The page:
Federation of Sovereign Indigenous Nations Chief Bobby Cameron says he is pleased that the Saskatchewan Court of Appeal has overturned a hunting conviction of a Treaty 5 First Nations hunter from Manitoba for hunting a moose on private land near Swift Current.

Kristjan Pierone was charged with unlawfully hunting in September 2015. He pleaded not guilty, claiming he was exercising his treaty right to hunt for food on private land.

The land where Pierone hunted was owned by a large farming company. There were no advertisements of “no hunting” in the area and Pierone did not acquire permission to be on the land. However, it appeared that the land was not cultivated for several years.

The legal question the appeals court considered was whether First Nations hunters can access land not taken up.

“I find no error in the trial judge’s conclusion. In my assessment, the evidence did not establish beyond a reasonable doubt that the slough was being put to a visible use that was incompatible with hunting,” said Justice J.A. Caldwell in his ruling.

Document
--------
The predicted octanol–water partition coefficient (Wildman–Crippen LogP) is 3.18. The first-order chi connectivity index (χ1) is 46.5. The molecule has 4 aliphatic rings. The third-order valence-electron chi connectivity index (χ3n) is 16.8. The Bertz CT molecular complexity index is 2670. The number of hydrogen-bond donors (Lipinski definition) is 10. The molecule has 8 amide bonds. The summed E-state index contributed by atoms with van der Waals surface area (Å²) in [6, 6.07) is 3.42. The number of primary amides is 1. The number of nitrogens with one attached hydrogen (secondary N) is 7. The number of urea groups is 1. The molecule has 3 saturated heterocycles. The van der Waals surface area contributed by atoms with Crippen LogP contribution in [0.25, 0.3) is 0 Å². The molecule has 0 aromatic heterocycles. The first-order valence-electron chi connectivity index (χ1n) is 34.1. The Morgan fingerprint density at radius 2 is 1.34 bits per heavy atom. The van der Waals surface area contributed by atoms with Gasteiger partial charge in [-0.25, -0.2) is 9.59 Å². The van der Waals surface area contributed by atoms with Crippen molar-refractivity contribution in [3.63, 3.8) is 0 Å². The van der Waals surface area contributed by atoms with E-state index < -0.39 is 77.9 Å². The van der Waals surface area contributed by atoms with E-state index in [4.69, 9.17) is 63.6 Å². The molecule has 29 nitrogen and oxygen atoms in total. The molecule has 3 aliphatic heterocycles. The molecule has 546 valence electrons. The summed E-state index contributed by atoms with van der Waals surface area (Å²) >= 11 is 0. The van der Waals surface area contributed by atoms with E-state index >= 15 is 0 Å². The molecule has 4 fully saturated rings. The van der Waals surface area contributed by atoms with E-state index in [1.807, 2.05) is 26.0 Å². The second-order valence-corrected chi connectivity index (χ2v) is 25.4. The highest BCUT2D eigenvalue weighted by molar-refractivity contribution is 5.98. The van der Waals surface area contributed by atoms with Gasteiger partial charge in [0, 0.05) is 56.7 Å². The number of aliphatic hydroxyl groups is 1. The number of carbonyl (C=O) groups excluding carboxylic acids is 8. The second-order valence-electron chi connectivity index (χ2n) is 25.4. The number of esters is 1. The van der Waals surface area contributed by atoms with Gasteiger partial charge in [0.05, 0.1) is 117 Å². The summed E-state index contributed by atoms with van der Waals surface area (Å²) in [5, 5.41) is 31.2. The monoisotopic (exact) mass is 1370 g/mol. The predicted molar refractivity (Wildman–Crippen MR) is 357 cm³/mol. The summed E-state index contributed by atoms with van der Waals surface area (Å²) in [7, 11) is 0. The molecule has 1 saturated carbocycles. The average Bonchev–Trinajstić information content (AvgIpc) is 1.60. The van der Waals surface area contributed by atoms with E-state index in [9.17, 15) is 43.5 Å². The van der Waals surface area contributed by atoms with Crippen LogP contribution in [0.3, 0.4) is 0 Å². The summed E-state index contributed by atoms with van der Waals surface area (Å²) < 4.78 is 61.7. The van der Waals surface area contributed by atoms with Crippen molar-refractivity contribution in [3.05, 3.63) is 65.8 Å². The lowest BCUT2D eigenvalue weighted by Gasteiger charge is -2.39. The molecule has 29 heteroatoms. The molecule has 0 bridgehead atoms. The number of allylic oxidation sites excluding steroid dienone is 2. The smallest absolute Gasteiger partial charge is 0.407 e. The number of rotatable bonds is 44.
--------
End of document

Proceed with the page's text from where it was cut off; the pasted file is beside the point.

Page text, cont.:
FSIN Chief Bobby Cameron says the ruling reaffirms that First Nations peoples have inherent treaty rights.

“Our inherent treaty rights supersede provincial and federal law,” said Cameron. “That was our message from day one.”

The original trial judge concluded that First Nations hunters are not limited to the boundaries of their treaty when harvesting, stating that Pierone from Treaty 5 could hunt in Treaty 4.

Cameron says this ruling highlights the need for more communication and education about First Nations rights.

“Everything that we do as an organization, and as a First Nation, all of the sectors fall under the umbrella of inherent treaty rights. So it’s a communication piece, it’s an education piece,” said Cameron.

(PHOTO: Court. Photo courtesy of sasklawcourts.ca)